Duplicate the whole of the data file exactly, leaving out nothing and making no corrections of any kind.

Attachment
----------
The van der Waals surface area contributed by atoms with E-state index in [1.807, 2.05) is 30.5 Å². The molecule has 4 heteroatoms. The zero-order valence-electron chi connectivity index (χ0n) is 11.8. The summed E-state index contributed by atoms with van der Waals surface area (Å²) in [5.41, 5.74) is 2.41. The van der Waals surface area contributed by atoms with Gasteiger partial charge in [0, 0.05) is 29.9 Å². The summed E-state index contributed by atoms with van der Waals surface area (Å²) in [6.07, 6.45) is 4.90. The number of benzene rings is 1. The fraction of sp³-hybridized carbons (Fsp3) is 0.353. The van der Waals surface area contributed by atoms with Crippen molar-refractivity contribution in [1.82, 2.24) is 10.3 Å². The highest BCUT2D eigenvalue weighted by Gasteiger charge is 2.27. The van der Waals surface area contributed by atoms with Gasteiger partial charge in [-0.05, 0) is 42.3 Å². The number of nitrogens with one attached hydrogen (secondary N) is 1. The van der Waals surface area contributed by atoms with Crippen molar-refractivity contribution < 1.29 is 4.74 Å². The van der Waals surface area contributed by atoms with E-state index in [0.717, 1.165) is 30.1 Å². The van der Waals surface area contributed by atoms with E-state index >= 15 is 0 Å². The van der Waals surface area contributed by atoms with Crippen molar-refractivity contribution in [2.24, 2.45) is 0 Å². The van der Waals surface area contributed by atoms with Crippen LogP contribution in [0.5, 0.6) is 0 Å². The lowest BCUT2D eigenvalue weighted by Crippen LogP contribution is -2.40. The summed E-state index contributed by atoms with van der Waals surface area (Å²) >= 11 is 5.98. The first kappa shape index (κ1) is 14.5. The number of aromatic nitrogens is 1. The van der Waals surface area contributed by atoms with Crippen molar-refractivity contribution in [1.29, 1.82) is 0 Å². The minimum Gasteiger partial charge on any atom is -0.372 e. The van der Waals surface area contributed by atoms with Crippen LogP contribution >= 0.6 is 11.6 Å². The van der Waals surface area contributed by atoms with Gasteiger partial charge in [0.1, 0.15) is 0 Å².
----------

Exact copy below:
The van der Waals surface area contributed by atoms with E-state index in [1.807, 2.05) is 30.5 Å². The molecule has 4 heteroatoms. The zero-order valence-electron chi connectivity index (χ0n) is 11.8. The summed E-state index contributed by atoms with van der Waals surface area (Å²) in [5.41, 5.74) is 2.41. The van der Waals surface area contributed by atoms with Gasteiger partial charge in [0, 0.05) is 29.9 Å². The summed E-state index contributed by atoms with van der Waals surface area (Å²) in [6.07, 6.45) is 4.90. The number of benzene rings is 1. The fraction of sp³-hybridized carbons (Fsp3) is 0.353. The van der Waals surface area contributed by atoms with Crippen molar-refractivity contribution in [1.82, 2.24) is 10.3 Å². The highest BCUT2D eigenvalue weighted by Gasteiger charge is 2.27. The van der Waals surface area contributed by atoms with Gasteiger partial charge in [-0.05, 0) is 42.3 Å². The number of nitrogens with one attached hydrogen (secondary N) is 1. The van der Waals surface area contributed by atoms with Crippen molar-refractivity contribution < 1.29 is 4.74 Å². The van der Waals surface area contributed by atoms with E-state index in [0.717, 1.165) is 30.1 Å². The van der Waals surface area contributed by atoms with E-state index >= 15 is 0 Å². The van der Waals surface area contributed by atoms with Crippen molar-refractivity contribution in [2.24, 2.45) is 0 Å². The van der Waals surface area contributed by atoms with Crippen LogP contribution in [0.5, 0.6) is 0 Å². The lowest BCUT2D eigenvalue weighted by Crippen LogP contribution is -2.40. The summed E-state index contributed by atoms with van der Waals surface area (Å²) >= 11 is 5.98. The first kappa shape index (κ1) is 14.5. The number of aromatic nitrogens is 1. The van der Waals surface area contributed by atoms with Crippen molar-refractivity contribution in [1.29, 1.82) is 0 Å². The minimum Gasteiger partial charge on any atom is -0.372 e. The van der Waals surface area contributed by atoms with Crippen LogP contribution >= 0.6 is 11.6 Å². The van der Waals surface area contributed by atoms with Gasteiger partial charge in [0.1, 0.15) is 0 Å².